Europe

The gender pay gap

Equal pay for equal work is one of the European Union’s founding principles, embedded in the Treaties since 1957, and the European Commission produces regular reports on European policy initiatives and EU funded research projects on the gender pay gap.  These are published on the European Commission’s Justice website.

You can find the chapter on the gender pay gap here.

Of particular interest is factsheet on the gender pay gap in the UK.

Gender pay gap statistics

Eurostat, the European equivalent of the UK’s Office for National Statistics, produces statistics on the gender pay gap across all Member States, along with a whole range of other relevant data. Unlike our own Office for National Statistics, Eurostat has pulled together all the information on the gender pay gap onto one page and the site is both informative and easy to navigate.

Eurostat  produces a map showing the gender pay gap. The map can be found here, at Chapter 13; Gender Statistics, Gender Pay Gap. While EU statistics are not directly comparable with those in the UK, the EU figures show that the average gap within the EU is 16 per cent. However, pay levels throughout the whole of Europe differ hugely, with some areas seeing women earning more on average than men, while other areas (such as the South East of the UK) see men earning 25 per cent more on average than women.

Eurostat also produces a table showing the unadjusted gender pay gaps across Europe for the past ten years. The table can be found here. The table shows that in the UK the unadjusted gap fell from 27. 3 per cent in 2003 to 19.7 per cent in 2013. The metadata underpinning the figures can be found here.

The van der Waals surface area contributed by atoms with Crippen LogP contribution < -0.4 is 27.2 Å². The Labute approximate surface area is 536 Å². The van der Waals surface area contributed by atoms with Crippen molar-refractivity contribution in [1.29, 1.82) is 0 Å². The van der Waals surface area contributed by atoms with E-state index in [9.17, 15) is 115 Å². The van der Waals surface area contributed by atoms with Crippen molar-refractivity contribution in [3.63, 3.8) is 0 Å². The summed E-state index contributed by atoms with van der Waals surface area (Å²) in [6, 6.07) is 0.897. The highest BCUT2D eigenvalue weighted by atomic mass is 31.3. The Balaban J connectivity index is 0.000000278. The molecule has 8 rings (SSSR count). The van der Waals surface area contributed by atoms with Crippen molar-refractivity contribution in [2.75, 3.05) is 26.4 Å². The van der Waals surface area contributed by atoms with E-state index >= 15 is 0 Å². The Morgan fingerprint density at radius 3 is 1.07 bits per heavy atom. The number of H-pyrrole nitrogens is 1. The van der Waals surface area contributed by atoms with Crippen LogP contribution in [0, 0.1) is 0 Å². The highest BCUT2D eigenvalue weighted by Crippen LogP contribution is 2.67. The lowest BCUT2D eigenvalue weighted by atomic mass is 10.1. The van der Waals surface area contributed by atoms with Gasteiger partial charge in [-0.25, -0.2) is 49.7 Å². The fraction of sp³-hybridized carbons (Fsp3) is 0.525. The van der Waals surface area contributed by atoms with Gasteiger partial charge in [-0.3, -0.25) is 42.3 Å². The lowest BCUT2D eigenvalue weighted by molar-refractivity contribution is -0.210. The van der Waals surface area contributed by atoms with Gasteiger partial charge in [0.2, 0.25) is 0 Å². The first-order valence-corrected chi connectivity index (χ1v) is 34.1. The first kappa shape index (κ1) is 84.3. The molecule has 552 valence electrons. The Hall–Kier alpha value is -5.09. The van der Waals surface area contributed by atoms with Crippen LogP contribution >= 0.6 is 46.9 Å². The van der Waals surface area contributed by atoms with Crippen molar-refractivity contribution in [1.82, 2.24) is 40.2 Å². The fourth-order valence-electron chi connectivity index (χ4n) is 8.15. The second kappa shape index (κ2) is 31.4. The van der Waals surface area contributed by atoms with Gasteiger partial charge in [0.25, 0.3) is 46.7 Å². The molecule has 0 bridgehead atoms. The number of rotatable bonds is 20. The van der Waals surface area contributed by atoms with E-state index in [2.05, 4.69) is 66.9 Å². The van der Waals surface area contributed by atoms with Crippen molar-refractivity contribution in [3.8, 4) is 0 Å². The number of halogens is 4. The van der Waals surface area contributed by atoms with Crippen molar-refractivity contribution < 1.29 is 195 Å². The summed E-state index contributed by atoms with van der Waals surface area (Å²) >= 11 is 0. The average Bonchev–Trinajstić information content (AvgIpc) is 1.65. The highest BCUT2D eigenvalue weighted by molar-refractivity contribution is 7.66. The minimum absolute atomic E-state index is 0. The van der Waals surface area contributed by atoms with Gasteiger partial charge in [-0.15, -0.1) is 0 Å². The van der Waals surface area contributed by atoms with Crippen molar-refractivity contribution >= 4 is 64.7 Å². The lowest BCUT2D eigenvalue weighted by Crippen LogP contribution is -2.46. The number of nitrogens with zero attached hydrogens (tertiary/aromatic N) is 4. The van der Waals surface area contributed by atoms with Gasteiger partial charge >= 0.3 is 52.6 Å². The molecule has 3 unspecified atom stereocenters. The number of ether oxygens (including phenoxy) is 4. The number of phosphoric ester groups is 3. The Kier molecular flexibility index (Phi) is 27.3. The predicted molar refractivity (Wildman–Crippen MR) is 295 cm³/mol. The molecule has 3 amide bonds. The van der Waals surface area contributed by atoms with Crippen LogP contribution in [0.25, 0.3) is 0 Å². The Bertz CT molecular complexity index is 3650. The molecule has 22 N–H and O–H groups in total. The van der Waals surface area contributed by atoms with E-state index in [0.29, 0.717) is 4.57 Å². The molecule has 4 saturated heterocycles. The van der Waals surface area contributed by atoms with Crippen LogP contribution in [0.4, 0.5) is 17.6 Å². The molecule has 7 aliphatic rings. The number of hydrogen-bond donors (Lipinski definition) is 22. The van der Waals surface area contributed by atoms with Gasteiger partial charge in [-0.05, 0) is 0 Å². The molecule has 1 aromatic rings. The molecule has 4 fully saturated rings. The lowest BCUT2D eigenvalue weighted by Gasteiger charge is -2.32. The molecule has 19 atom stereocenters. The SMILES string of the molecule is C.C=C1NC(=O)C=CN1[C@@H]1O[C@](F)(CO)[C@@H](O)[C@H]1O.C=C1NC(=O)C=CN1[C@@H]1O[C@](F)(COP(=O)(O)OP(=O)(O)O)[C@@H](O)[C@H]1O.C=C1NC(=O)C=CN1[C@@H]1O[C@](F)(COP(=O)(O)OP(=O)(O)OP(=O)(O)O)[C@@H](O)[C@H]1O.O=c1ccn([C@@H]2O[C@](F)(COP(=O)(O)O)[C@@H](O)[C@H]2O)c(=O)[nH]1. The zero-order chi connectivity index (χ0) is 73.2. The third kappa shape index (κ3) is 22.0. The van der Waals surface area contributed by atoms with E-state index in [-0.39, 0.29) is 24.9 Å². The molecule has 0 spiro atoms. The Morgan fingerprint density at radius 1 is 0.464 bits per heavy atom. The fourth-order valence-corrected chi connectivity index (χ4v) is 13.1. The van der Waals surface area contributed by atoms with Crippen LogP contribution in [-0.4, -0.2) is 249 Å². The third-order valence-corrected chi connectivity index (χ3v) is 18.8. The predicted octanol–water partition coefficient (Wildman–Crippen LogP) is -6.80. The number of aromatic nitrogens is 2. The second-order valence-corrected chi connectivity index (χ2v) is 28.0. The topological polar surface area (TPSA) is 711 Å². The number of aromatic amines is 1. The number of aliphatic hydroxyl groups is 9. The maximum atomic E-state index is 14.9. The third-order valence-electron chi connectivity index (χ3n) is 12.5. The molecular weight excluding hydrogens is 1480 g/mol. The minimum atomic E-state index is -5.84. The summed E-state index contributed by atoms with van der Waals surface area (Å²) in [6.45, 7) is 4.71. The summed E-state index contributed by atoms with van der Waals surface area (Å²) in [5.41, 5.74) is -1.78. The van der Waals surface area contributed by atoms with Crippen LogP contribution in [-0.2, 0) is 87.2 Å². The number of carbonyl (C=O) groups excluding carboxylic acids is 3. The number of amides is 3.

You can find the Eurostat portal for the gender pay gap here.

 

Equal pay

The principle that women and men are entitled to equal pay for doing equal work is grounded in European Union law. British domestic law must conform to European Union law, which imposes specific obligations in respect of equal pay which can have direct effect. So, in considering equal pay claims under the Equality Act 2010, British courts and tribunals must take into account the relevant provisions of the Treaty, relevant Directives and decisions of the Court of Justice of the European Union (formerly the European Court of Justice). If domestic law does not give full effect to these rulings then a woman may be able to rely on European Union law in British Courts.

  • The Treaty of the Functioning of the European Union

Article 157 of the Treaty of the Functioning of European Union, formerly Article 141 of the EC Treaty, sets out the principle of equal pay for equal work.

  • Equal Treatment in Employment and Occupation

Directive 2000/78/EC of 27 November 2000, establishes a general framework for equal treatment in employment and occupation, including pay.

  • The Code of Practice

There is also a Code of Practice on the Implementation of Equal Pay for Work of Equal Value for Women and Men.  Although this dates back to 1996, the practical steps it recommends are still valid. 

Pay Transparency 

The European network of legal experts in gender equality and non-discrimination has published a new thematic report titled Pay transparency in the EU. The report is authored by Albertine Veldman, researcher and lecturer at Utrecht University in European labour law, equality law and social law.

Pay transparency is essential in order to effectively implement the principle of equal pay. Increased pay transparency can reveal a gender bias or discrimination in the pay structures of an organization, and enables employees, employers and social partners to take action in this respect. This report reviews national pay transparency measures introduced by the EU Member States, Iceland, Liechtenstein and Norway to implement the core measures recommended by the European Commission in view of strengthening the principle of equal pay between men and women (Recommendation C(2014) 1405 final).